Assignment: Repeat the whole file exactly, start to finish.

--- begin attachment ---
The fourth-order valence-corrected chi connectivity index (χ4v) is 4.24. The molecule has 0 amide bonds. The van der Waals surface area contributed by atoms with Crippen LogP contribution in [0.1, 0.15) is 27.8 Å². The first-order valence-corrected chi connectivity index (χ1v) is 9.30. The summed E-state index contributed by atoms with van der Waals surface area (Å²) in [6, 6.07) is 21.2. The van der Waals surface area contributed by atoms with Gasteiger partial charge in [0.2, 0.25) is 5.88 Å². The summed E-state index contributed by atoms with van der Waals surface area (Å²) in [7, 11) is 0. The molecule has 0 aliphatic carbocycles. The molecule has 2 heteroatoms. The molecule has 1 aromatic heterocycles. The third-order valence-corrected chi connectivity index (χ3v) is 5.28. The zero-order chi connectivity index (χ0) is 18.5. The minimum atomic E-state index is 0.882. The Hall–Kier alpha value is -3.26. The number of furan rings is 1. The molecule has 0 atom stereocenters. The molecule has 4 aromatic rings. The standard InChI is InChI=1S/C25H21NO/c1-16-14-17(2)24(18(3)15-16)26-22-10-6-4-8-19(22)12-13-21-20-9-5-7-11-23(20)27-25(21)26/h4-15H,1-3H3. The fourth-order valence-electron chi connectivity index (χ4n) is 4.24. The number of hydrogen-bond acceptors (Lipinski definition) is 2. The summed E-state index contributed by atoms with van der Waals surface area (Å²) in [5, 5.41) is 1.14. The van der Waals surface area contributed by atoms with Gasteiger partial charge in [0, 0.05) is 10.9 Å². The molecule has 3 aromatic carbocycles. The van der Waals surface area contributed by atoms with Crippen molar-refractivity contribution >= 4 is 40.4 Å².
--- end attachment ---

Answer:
The fourth-order valence-corrected chi connectivity index (χ4v) is 4.24. The molecule has 0 amide bonds. The van der Waals surface area contributed by atoms with Crippen LogP contribution in [0.1, 0.15) is 27.8 Å². The first-order valence-corrected chi connectivity index (χ1v) is 9.30. The summed E-state index contributed by atoms with van der Waals surface area (Å²) in [6, 6.07) is 21.2. The van der Waals surface area contributed by atoms with Gasteiger partial charge in [0.2, 0.25) is 5.88 Å². The summed E-state index contributed by atoms with van der Waals surface area (Å²) in [7, 11) is 0. The molecule has 0 aliphatic carbocycles. The molecule has 2 heteroatoms. The molecule has 1 aromatic heterocycles. The third-order valence-corrected chi connectivity index (χ3v) is 5.28. The zero-order chi connectivity index (χ0) is 18.5. The minimum atomic E-state index is 0.882. The Hall–Kier alpha value is -3.26. The number of furan rings is 1. The molecule has 0 atom stereocenters. The molecule has 4 aromatic rings. The standard InChI is InChI=1S/C25H21NO/c1-16-14-17(2)24(18(3)15-16)26-22-10-6-4-8-19(22)12-13-21-20-9-5-7-11-23(20)27-25(21)26/h4-15H,1-3H3. The fourth-order valence-electron chi connectivity index (χ4n) is 4.24. The number of hydrogen-bond acceptors (Lipinski definition) is 2. The summed E-state index contributed by atoms with van der Waals surface area (Å²) in [5, 5.41) is 1.14. The van der Waals surface area contributed by atoms with Gasteiger partial charge in [0, 0.05) is 10.9 Å². The molecule has 3 aromatic carbocycles. The van der Waals surface area contributed by atoms with Crippen molar-refractivity contribution >= 4 is 40.4 Å².